- 13 October to 1 December 2016
- The course is now full. The waiting list is open and you can register by clicking the 'Book Tickets' button on this page.
- Paul Mellon Centre
We are pleased to announce the 2016 Public Lecture Course, The Country House: Art, Politics, and Taste. The course has been developed in conjunction with the research project 'Country House: Collections and Display', and both will explore various facets of the collection and display of art in the country house in Britain and Ireland from the sixteenth century to the present day.
The Country House course will be taught by Martin Postle, Deputy Director of Grants and Publications; Jessica Feather, Allen Fellow at the Paul Mellon Centre; John Goodall, Architectural Editor at Country Life magazine; Kate Retford, Head of the History of Art Department at Birkbeck College, University of London; Jonny Yarker, specialist on the Grand Tour; Oliver Cox, Knowledge Exchange Fellow at the University of Oxford and Michael Hall, specialist on the Gothic Revival.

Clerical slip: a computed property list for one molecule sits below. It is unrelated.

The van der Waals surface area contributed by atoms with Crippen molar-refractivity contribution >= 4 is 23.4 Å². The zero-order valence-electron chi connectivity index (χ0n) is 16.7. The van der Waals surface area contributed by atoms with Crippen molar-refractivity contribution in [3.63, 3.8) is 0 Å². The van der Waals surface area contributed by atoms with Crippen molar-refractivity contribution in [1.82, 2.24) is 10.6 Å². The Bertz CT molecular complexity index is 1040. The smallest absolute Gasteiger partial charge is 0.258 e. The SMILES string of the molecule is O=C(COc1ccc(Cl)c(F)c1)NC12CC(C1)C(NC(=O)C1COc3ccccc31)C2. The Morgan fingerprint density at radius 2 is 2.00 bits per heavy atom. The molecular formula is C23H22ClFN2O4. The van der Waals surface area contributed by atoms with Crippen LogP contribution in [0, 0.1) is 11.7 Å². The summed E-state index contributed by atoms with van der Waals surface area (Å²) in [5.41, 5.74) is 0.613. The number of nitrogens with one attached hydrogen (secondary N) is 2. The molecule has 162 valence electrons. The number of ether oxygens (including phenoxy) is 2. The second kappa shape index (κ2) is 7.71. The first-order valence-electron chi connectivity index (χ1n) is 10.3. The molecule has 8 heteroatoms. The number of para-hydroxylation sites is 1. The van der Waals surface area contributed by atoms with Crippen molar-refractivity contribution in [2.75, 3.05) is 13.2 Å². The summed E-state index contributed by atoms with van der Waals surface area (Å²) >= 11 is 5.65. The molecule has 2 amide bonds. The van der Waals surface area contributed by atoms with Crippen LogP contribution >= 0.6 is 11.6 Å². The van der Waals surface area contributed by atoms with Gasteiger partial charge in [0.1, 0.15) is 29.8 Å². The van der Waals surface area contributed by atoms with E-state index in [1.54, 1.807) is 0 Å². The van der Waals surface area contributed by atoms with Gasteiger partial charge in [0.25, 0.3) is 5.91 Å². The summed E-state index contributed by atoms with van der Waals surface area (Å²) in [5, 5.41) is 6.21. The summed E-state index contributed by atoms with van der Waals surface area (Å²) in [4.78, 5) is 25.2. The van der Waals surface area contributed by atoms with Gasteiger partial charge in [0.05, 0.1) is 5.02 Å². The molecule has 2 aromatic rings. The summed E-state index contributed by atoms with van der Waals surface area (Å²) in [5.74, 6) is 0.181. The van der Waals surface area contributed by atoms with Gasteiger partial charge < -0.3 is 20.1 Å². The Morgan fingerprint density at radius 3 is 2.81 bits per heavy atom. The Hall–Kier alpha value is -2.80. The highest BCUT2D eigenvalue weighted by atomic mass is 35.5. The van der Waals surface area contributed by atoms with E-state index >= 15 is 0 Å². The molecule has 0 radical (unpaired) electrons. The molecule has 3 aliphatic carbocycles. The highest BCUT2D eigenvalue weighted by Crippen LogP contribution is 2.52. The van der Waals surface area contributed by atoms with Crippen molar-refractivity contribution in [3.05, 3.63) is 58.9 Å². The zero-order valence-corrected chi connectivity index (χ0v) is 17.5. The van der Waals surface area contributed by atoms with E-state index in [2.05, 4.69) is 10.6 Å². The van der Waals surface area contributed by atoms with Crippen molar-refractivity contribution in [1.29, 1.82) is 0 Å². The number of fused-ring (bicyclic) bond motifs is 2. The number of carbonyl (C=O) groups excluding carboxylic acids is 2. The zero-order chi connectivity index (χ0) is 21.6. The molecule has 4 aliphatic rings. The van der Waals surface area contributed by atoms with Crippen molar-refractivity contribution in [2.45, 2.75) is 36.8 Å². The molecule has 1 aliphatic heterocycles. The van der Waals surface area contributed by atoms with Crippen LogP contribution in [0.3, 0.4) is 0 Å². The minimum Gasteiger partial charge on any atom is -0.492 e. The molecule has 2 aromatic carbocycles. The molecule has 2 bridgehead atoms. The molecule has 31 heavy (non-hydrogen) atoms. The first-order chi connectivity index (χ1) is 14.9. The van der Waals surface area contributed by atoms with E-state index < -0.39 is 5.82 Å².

This year's course will run for eight lectures and will continue to be held weekly on Thursday evenings starting with an informal reception at 18.30. Lectures will then begin at 19.00 followed by a discussion session until 20.30.
The course requires some preparation on the part of the participant. Each lecture will have at most two readings, which will be provided electronically ahead of the start of the course, that participants are strongly encouraged to read in order to have some background knowledge on the topics being discussed in class each week.